How severe do the side effects of Lupron Depot have to be before I report it to my Dr.?

I Took My First shot of lupron depot about 3 weeks ago to treat endometrious. My Dr gave me a lower dosage trial month to see if I could tolerate the hormone. So far side effects haven't been as bad as i had anticipated. However, i have had severe aches in what feels like the bones especially in my legs and arms. I have been diagnosed with migrains and have had a light headache everyday for the past week and a half. Also, I have experienced some daily nausea and my moods haven't been all that stable but even that has been at a minimum. I have to decide soon if I should go on the stronger dose for three months or not. I'mm concerned because every other therapy I have tried including diet and homeopathic has not worked. I'm tired of sufferring from this and just want some relief. The only other options I have are live with the pain or have a hysterectomy. I'm only 28. If any one has any insight please let me know.


By the way my Dr. is an ob/gyn and fertility specialist. I currently have two children and am divorced. I am not sure if i want more children in the future. Just tired of the pain.

4 Answers

  • Endo
    Lv 6
    1 decade ago
    Favorite Answer

    First, I'm sorry you have Endo and are dealing with all the Lupron side effects. A few things...

    1) A one month dosage will not indicate anything. The patient must go into clinical flare - about the 3rd month - before her hormones are truly suppressed and any benefit the drug might (and I stress *might*) have kicks in. If you are feeling this poorly only after the first shot, it is unlikely your side effects will decrease with time. Many, many women continue to experience negative and long-lasting effects for years after the cessation of therapy as well.

    2) The dosages are the same - the difference is they are broken down either to 3.75 mg over the course of 6 months or given as the 11.75 mg dosage, given over 3 months. One is not necessarily more effective or tolerable than the other, and any doctor saying differently is outright lying (or is just one of the many docs on the take from TAP []) - there is no clinical or pharmaceutical data whatsoever to support such a claim.

    3) I strongly suggest visiting and reading the following articles, even if you can only relate to them a little bit. The information therein is invaluable to any Lupron user:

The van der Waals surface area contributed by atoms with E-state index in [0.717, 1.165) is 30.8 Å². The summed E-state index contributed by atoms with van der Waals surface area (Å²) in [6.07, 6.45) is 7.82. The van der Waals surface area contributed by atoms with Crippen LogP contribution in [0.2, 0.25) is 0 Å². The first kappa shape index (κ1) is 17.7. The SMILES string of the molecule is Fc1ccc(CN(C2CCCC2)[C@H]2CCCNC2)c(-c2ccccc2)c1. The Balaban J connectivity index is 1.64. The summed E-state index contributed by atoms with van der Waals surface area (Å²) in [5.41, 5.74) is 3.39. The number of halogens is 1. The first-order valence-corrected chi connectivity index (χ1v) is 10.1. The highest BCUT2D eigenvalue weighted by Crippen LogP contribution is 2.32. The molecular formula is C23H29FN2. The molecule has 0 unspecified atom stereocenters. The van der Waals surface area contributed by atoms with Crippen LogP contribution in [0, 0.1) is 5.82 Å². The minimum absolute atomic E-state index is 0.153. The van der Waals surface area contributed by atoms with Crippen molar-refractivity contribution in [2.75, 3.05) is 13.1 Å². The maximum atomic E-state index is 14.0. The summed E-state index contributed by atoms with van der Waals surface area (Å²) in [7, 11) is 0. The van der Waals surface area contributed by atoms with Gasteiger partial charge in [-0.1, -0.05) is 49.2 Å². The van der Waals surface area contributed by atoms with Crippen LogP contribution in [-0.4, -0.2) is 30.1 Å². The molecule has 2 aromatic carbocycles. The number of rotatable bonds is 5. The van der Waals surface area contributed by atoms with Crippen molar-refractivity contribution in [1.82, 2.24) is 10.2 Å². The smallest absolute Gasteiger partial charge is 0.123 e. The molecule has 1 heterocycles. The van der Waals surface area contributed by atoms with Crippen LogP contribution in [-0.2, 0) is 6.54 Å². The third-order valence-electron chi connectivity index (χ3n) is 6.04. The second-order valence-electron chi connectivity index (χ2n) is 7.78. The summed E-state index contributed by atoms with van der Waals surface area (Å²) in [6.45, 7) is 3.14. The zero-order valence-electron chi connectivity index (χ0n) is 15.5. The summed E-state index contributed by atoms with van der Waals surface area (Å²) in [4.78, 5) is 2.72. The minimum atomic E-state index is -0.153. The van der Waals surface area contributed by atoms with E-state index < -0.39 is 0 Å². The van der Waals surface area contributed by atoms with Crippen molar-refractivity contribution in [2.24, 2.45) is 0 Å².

4) Hysterectomy isn't a cure, and you have options. Your best bet is to check out a specialty surgery center such as Dr. Redwine or the CEC at and There on those sites you can learn about excision, why GnRH and other medical therapy is only temporarily helpful if at all (and potentially harmful) and look into getting your case evaluated by a renowned expert for free. Help is out there and you don't have to live with the pain and subpar treatments being offered to you.

    I also suggest visiting and for information and experiences, ideas, helpful hints and support from others who have been in your shoes.

    Lastly, any side effect that is intolerable should be reported to your doctor - there is no schedule or requirement as to how long a patient must wait before she brings such complaints to her physician's attention. If he or she subsequently ignores or minimizes that patient's complaints, that patient should think about finding a new doc.

    Good luck and remember you are not alone with this.

    PS "fertility specialist" does not = "endometriosis specialist." Most fertility specialists are not interested in anything other than bypassing the Endo to achieve pregnancy, not in actually excising and removing the disease through advanced surgical techniques. Many fertility specialists worth their salt won't even treat Endo, instead preferring to send their patients to specialty Endo centers for definitive treatment first (which often resolves the infertility) before placing their patients on any IVF or ART protocols.

  • 4 years ago


    Source(s): Fertility Treatments
  • Anonymous
    1 decade ago

    I would suggest that you consult a fertility specialist; doctors who deal with fertility issues will be up-to-date on dealing with endometriosis, whether or not you are trying to conceive at this time. If you're having trouble now (and it sounds like you are), then now is the time to contact your doctor.

  • Anonymous
    6 years ago


    If you are trying to conceive without success,

    you can try to check here

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